Saturday, 4 July 2009

Misery business

I have always had a somewhat uneasy relationship with book-to-film adaptations. I'm a massive bookworm, so it's perhaps little surprise that I find myself unable to 'let go' of a book I love and take in a film adaptation on its own merit. I was quite excited, though, when I found out there was going to be a film of Jodi Picoult's My Sister's Keeper; I really did think that it could make an interesting premise for a film.

Ah, if only that heady optimism could have carried into the film itself. Within 10 minutes of the opening credits, I had seen young Kate with a profusely bleeding nose and vomiting blood, and had realised that this was very much not the film for me. I didn't want to be there; I continued not wanting to be there for the remaining 100 minutes until the end credits rolled and someone sat behind me turned to the person beside them and said: "I feel emotionally violated."

It's petty to spin the classic "but it wasn't faithful to the book" line, and indeed, much of the film is faithful to the book. One sister (Kate) has cancer and needs a kidney to save her life. Other sister (Anna) doesn't want to give up her kidney and so sues for medical emancipation. Court case, etc. But the book is very much focussed on said court case. The film is very much focussed on said cancer. I've heard My Sister's Keeper described as 'thought-provoking', but a more accurate phrase might be something to the gist of 'rape of the tear ducts'.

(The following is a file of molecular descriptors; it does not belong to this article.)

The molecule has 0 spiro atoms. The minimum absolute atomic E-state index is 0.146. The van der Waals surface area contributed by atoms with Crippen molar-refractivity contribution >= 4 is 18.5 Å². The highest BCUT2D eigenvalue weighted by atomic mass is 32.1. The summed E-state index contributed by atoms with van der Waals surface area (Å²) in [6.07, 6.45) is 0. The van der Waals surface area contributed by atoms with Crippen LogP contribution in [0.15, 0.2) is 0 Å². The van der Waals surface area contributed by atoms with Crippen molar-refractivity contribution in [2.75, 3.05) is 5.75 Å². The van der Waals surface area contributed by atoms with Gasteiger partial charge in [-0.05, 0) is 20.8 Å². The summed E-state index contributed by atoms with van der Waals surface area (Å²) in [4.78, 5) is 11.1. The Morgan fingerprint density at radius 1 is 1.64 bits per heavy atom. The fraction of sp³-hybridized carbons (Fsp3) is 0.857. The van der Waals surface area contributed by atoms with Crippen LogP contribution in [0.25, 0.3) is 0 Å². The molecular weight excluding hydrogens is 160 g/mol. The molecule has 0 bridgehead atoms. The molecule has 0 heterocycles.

You'll probably cry. But you'll also resent those tears, as you will understand, even as they are being shed, how cynically and calculatedly they have been wrung from your eyes. Misery business indeed. Cancer isn't pretty, and the film doesn't shy from that - but my, it's certainly an unrelenting torrent of cinematic misery. I counted one joke; it was about cancer. There's a fragmentary feel at play, with lots of 'fade to black' moments, but nobody could accuse My Sister's Keeper of ever straying from its goal - it sets out early on its target of tears, and shamelessly and repeatedly goes in directly for the kill.

I was hoping that Abigail Breslin (Anna), after her amusingly sweet performance in Little Miss Sunshine, would at least ensure this would be to my taste, but she had a hopeless task ahead of her - rather than sprinkling sugar, the script pours on syrup. You almost wish that Kate would hurry up and get on with it - and yes, that does make you a bad person.

I've always denounced the Hollywood tradition of neatly tying up tales from books and tarting them up a bit in the cheerfulness stakes. This certainly bucked the trend, and I wished to God it hadn't. That's me shown, then.

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